On January 19th, the Wall Street Journal marked the 50th anniversary of the current New York City Zoning Resolution with an article entitled Zoning Laws Grow Up . The gist of the article was that under the Bloomberg administration and its current City Planning Director, Amanda Burden, zoning has become a more proactive, nuanced, quality-of-life tool. Zoning is no longer simply about bulk and use. Zoning has become more detailed or "fine grain" as one planner stated in the article; more focused on the aesthetics, design and the social impact of new developments.
There have been more than 100 rezonings under the current administration, many of them drastically changing neighborhoods (e.g., the North Brooklyn waterfront).There have been some bold urban design innovations like the High Line ( a naturalstic park in the sky, planted on abandoned elevated freight tracks) and the resulting rebirth of the Meat Market neighbohood. There is the Brooklyn Bridge Park, a fabulous new additon of park space on unused piers.
According to the WSJ article, "(a) s now practiced in New York, zoning and its achievements have become the envy of other cities, even Paris". The article gushed about how over 150 European mayors, planners, developers and architects convened in New York last July and marveled at these new developments and "the resurrection" of the City since 9/11.
The current administration has also offered New Yorkers more controversial "quality of life" planning initiatives. As noted in the article, the Planning Commission recently introduced a zoning amendment on Manhattan's Upper West Side that would supposedly preserve small shops on residential avenues, but force new bank branches to shift from extended street fronts to second floor locations. Another City Planning initiative that will purportedly assist in curing such ills as obesity and diabetes, offers development incentives for green markets in low income neighborhoods.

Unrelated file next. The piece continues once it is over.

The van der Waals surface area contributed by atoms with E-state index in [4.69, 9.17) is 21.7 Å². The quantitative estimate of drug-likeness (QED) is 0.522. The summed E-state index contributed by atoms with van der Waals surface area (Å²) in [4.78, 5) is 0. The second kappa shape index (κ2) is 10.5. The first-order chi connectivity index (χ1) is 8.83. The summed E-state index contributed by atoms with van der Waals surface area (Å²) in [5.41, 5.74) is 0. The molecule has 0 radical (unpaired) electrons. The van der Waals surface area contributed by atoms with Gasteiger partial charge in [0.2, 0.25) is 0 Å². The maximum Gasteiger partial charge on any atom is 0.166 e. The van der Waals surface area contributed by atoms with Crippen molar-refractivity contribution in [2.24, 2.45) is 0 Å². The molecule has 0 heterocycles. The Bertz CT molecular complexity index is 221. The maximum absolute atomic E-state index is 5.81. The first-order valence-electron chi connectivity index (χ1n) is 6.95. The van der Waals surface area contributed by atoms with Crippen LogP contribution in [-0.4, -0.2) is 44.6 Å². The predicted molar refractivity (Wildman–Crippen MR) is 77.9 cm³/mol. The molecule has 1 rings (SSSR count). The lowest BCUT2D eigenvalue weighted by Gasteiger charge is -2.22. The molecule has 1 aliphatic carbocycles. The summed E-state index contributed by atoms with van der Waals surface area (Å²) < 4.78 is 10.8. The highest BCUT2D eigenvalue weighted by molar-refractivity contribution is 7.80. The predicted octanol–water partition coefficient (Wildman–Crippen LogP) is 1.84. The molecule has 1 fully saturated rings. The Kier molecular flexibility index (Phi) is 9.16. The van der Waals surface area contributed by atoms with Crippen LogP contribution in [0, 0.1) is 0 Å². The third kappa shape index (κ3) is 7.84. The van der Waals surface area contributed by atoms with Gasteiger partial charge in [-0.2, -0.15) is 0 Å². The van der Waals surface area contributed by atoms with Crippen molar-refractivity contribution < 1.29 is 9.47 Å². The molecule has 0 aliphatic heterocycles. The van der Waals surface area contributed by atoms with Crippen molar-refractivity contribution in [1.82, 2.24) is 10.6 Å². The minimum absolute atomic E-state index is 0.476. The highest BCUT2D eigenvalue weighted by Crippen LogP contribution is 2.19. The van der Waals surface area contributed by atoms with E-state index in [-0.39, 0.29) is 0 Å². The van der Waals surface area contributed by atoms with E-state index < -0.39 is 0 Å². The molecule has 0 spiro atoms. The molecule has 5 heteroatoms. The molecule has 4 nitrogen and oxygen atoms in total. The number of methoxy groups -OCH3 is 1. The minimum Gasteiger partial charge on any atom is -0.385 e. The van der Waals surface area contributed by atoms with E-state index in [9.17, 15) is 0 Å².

One of the more controversial quality of life initiatives of the Bloomberg administration has been the use of design and zoning guidelines to spur the increased ridership of bicycles; and conversely, to decrease automobile use in the City. This has included adding hundreds of miles of new Department of Transportation bike lanes. The City hopes to develop 1,800 bike-lane miles (on streets, in parks and along paths) by the year 2030. The new bike lanes are beloved by some (bike enthusiasts and environmentalists, natch). They are also despised by others in certain neighborhoods, where they are seen as heavily underutilized and a safety hazard (mocked as "Field of Dreams", build it and they will come planning).
Proposed zoning amendments demand developers provide bicycle spaces in new residential (one for every 2 units), office and retail developments. Spaces for bicycles will also be required in public garages .
It is likely that the future will continue to see zoning regulations evolve as a tool to attempt to fix all sorts of perceived urban ills. The important questions posed by the article are at what point do zoning regulations overeach in attempting to micro-manage the future development of the City? We are not just discussing the look, feel, design and amenities of new developments, but how people live in and experience the City.
Perhaps even more importantly, should new design ideas and amenities be encouraged solely through market incentives or mandated top down by the planning bureaucracy?